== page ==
So it’s pretty much the middle of the month, and I’m almost exactly half way through The Mysteries of Udolpho. Lesson learned this month? No four book reading events within a single month for moi (especially when one of them is over 600 pages)! It looks like I will only be able to get through Udolpho for the Gothic Fiction in October event, and finish Wuthering Heights for the Unputdownables read-a-long which stretched over two months. This is just fine with me — I have no reason to rush through books — but I do have to take this into consideration when I sign up for things in the future.
Udolpho? I’m having some problems with Udolpho! Oooooh the crying. Oooooh the fainting. Oooooooh the melancholy (but an enjoyable melancholy). Oooooooh THE COMMAS. I thought that the first 200 pages were very tedious to get through. The only thing keeping me going was the history of the novel — that it is considered the archetypal Gothic novel. I need it under my belt for that reason, and pushed onward.
Things are getting creepier and more exciting now that they are in the castle. I had a complete lightbulb moment when I realized that the scene when they came to the castle resembled so greatly the castle where the fairies had their balls in Jonathan Strange & Mr. Norrell! That’s why I’m reading this novel. I want to be able to make those kinds of connections first hand.
Speaking of connections — Barbara G. Walker (yes, the very same Barbara Walker of the Treasury of Knitting Patterns!) wrote a book called the Skeptical Feminist. She is cracking me up with her writing on Udolpho —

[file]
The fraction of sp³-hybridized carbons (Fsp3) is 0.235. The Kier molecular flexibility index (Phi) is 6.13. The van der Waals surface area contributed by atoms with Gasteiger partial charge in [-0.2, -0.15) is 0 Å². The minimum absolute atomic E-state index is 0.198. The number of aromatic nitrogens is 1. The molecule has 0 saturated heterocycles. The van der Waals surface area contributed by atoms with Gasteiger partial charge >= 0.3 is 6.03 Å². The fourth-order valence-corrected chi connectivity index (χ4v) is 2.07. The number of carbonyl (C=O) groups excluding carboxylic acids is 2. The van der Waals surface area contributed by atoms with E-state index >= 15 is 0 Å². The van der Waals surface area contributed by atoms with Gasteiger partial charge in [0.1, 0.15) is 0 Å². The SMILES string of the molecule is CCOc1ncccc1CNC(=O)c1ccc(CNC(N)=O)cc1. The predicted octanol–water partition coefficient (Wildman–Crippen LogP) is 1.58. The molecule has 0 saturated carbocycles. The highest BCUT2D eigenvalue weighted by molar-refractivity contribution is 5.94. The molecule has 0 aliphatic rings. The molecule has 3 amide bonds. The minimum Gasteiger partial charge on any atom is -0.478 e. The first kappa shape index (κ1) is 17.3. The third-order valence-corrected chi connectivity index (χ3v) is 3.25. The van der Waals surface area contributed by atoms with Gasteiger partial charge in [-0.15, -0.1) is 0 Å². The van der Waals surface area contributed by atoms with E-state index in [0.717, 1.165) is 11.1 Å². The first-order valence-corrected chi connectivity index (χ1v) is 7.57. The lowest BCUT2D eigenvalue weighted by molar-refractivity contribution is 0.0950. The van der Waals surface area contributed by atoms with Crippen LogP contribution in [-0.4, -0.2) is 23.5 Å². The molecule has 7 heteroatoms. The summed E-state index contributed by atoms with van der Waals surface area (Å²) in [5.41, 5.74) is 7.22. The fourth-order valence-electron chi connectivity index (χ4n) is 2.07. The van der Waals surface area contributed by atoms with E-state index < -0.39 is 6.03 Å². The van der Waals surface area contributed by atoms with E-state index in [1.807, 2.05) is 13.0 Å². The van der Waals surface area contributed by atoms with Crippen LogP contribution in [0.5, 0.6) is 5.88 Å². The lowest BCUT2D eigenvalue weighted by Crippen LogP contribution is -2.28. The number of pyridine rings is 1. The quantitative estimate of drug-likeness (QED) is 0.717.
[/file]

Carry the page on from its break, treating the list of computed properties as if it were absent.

She describes Emily as suffering “softening of the brain every few days or so”, Valancourt as “a squeaky-clean Boy Scout type whose mind is almost as untroubled by any gleam of real intelligence as Emily’s own”, and Montoni as “the villain, and a sinister moustachio-twirler he is, too.” She says of Castle Udolpho itself, “Compared to Montoni’s mountain hideaway, Castle Dracula is a country day school. There are ghosts, night noises, bloodthirsty banditti guarding the ramparts. In the room next to her own, Emily looks behind a black curtain, and is nearly prostrated by the sight of a horror so horrible that the author declines to describe it.”
(from the Wikipedia entry for the novel)
I need to get my hands on The Skeptical Feminist again so I can reread the essay (I got it in the 1990s through interlibrary loan and photocopied the whole thing which then turned yellow and unreadable and ripped and I had to recycle it. Don’t try this at home!)!
I’m curious to see if my opinion of Udolpho changes in the second half, or if I’m still driven crazy over this melancholy, fainting, crying, comma-riddled piece of work!
So, that is the State of the Bookworm Address for October. Back to the books!
(cartoon, of course, from the New Yorker)